Area: Over 675,000 sq km; 40th largest in the world
Slightly smaller than Texas
Population: Almost 54 million; 24th most in the world
People living with HIV/AIDS: 240,000; 25th most in the world
Name: Military authorities in Burma promote the name Myanmar instead
Diplomacy: The US and Burma do not have ambassadors to each other
Per capita income: $1400; 203/228 in the world
Source: CIA Factbook
When I e-mail the embassies, I have no idea what will come back. It is often an "address not found" or "mailbox full," but usually just nothing. So I was pleasantly surprised when I received this from Burma (I have edited only some of the spacing):
Dear Mr, Danielle,Different from the other embassies in that it does not include a recipe or even a specific dish, but a wealth of resources in the restaurants around. I had no idea there was so much Burmese cuisine in the DC area.
Thank you for interesting our Myanmar food recipes. We have four or five Myanmar restaurants around Washington DC. Here are the list and address –
Even though these are Myanmar restaurant, they tend to make the taste for local people.
Try to go there and taste our food. You can also asked them about recipes.
1) Myanmar Restaurant
7810 Lee Hwy
Falls Church, VA 22042
2) Burma Restaurant
740 6th St NW
(between N G Pl & N H St)
Washington, DC 20001
3) Mandalay Restaurant & Café
930 Bonifant St, Silver Spring MD20910 38.994131 -77.024837
(Btwn Fenton St & Georgia Ave)
4) Burma Road
617 S Frederick Ave
Gaithersburg, MD 20877(301) 963-1429
5) Taste of Burma
126 Edds Lane
Sterling, VA 20165
Embassy of the Republic of the Union of Myanmar
2300 S St NW Washington DC, 20008
And yes, I was aware that they were also called Myanmar. I am using the Wikipedia list, however, and there it is under Burma.
I started looking up the restaurants on yelp and the general interwebs. There wasn't time to go to any of them before cooking, but I could see what people mentioned in the comments and what foods seemed universal. The first thing that caught my eye was Burmese Khao Suey. This is just one of many versions out there. However, many mentioned that this was the Indianized version of the Burmese dish. It was hard to tell what was authentic and what was just labeled "Burmese" the way we label "French" fries.
Then I found this recipe for Ohn-No-Kauk-Swe (Burmese Chicken Soup). It had similar ingredients to the Khao Suey, and at least this was from someone who said they lived in Burma. It was reverse engineered, and therefore perhaps lost something in translation, but it was supposed to taste like the real thing. I had my recipe!
Now...the ingredients. Some of them were a bit hard to find. Fish sauce. Chickpea flour. Coconut cream. I eventually found the first in Giant. In the comments, someone mentioned using hummus and corn starch for the chickpea flour, so I did that. I went to at least three stores looking for coconut cream. I found coconut water, coconut milk, coconut juice, coconut, coconut drink, and cream of coconut (sweetened version). No coconut cream. I decided to go with the milk, because Wikipedia told me that they were closely related. Recipe full of compromise.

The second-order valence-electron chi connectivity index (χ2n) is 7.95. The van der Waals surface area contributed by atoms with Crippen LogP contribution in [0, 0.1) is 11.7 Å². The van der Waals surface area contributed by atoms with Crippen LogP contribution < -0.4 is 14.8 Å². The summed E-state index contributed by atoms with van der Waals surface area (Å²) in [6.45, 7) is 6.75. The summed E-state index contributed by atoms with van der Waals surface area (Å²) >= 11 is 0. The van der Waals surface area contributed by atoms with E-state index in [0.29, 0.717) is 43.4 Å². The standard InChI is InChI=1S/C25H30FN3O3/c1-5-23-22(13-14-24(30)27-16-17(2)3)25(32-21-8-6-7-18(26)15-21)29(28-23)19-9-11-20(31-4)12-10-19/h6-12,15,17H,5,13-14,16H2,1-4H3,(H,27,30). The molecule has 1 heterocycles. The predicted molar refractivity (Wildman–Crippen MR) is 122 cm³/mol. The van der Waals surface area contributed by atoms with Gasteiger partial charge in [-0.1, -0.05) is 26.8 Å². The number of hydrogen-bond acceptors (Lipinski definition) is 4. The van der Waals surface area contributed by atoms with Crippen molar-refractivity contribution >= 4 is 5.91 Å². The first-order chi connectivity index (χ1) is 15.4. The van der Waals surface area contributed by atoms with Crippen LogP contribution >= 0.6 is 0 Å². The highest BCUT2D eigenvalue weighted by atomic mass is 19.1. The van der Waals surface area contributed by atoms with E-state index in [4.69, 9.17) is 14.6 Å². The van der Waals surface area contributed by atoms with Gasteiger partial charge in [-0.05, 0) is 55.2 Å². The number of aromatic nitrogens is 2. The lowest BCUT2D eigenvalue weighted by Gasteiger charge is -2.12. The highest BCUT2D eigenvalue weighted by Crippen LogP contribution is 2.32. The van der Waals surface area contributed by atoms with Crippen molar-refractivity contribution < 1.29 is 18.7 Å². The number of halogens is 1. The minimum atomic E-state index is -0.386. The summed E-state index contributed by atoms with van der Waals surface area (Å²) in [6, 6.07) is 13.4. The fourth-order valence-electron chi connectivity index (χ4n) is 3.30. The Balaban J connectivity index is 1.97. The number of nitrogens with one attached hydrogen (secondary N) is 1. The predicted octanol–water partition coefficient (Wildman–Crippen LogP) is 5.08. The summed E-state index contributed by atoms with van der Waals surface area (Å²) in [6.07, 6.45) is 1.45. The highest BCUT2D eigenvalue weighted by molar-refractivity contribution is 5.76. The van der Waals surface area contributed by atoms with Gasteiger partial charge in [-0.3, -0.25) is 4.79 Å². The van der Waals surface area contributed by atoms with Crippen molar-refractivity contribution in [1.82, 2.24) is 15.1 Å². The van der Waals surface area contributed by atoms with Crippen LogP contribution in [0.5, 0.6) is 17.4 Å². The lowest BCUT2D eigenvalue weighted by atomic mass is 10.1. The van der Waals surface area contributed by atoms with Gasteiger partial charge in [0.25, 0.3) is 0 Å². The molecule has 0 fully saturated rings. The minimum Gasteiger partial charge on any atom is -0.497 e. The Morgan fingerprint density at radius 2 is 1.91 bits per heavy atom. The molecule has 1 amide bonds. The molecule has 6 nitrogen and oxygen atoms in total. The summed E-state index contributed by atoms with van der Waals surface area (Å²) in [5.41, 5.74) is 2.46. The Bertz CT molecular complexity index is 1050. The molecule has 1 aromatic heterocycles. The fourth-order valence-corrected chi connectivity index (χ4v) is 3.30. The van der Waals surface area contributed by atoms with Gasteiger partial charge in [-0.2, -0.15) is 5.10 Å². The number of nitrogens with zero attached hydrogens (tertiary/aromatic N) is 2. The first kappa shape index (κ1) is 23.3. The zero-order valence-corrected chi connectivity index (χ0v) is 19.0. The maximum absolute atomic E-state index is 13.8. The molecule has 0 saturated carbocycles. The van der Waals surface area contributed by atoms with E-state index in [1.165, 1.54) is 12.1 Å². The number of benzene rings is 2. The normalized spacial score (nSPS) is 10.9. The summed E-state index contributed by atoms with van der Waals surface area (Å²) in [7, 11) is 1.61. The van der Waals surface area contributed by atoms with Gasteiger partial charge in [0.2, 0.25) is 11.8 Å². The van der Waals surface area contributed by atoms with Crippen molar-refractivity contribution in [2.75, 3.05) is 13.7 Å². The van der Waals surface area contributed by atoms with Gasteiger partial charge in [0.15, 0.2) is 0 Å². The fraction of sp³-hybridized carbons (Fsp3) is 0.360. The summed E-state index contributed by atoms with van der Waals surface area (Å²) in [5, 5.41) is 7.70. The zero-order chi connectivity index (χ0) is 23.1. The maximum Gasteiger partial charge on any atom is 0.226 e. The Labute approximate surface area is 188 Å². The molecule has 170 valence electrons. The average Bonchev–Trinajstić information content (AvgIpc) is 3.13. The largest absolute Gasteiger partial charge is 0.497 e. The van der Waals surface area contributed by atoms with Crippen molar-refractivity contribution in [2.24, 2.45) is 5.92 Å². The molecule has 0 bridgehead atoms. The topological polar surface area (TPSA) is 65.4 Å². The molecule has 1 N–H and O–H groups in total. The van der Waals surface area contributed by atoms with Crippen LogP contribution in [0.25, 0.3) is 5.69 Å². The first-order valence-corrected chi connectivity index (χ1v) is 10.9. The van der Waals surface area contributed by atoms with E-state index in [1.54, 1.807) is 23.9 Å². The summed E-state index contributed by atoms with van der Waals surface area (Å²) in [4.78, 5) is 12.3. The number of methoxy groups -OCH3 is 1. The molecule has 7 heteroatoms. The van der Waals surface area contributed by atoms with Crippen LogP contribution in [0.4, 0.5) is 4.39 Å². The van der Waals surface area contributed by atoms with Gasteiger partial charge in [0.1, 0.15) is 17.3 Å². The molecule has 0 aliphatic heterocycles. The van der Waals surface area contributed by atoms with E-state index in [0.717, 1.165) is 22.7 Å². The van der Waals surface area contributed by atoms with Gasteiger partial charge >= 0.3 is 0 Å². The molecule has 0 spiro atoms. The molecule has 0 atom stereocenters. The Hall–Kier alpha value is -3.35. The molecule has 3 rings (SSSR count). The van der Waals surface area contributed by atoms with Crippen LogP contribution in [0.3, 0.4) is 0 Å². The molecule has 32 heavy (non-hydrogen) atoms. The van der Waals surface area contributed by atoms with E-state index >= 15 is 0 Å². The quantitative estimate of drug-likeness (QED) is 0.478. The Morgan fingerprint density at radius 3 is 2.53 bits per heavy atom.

On top of everything else, my parents and brothers were visiting! This seemed like a good meal to feed to a crowd, so it worked out. I doubled the recipe to accommodate everyone. I also had plenty of help. I started with the noodles and chicken while Kevin and Patrick handled the food processor.
|This was the closest I could find to "thin egg noodles."|
|Look at Patrick go!|
|Spelled differently than I am used to...|
|Tesla's new favorite place was under my mom's wheelchair.|
|Curie really likes small enclosed spaces.|
|Tesla wants to know why he can't join.|
|Kevin was slicing and dicing away.|
|Our solution for not being able to find the right lid.|
|Patrick wanted everyone to know how helpful he was.|
|Patrick even made us all try...something.|
|Super-full table, after adding all of the salad fixings.|
|Most of us didn't end up eating at the table.|
It didn't end up mattering, as everyone was pleased. The soup was delicious. It was full of rich flavor, and the ability to customize with the sides made everyone happy. Personally, I liked adding some lime, crushed red chilies, eggs, and a bit of fish sauce. Everyone had their own way.
My mother commented that it reminded her of Mrs. Grass's Noodle Soup, which I would have to agree. And since that was one of my favorites growing up, I can't complain.
The only change I would make is to add more chicken, but that may be a result of some of my substitutions. With the real ingredients, it would have been thicker, richer. Without that, it needed something to fill it out more. As it was, after a few rounds of leftovers, there was mostly just broth left because we had eaten all of the meat.
This dish definitely gets a high grade from me. So far I have been very lucky when cooking for other people. Will that continue? Only time will tell.
I plan to visit at least one of these restaurants, and perhaps try some more authentic Ohn-No-Kauk-Swe. This experience definitely makes me want to plan for this meal out soon.
Next time: Burundi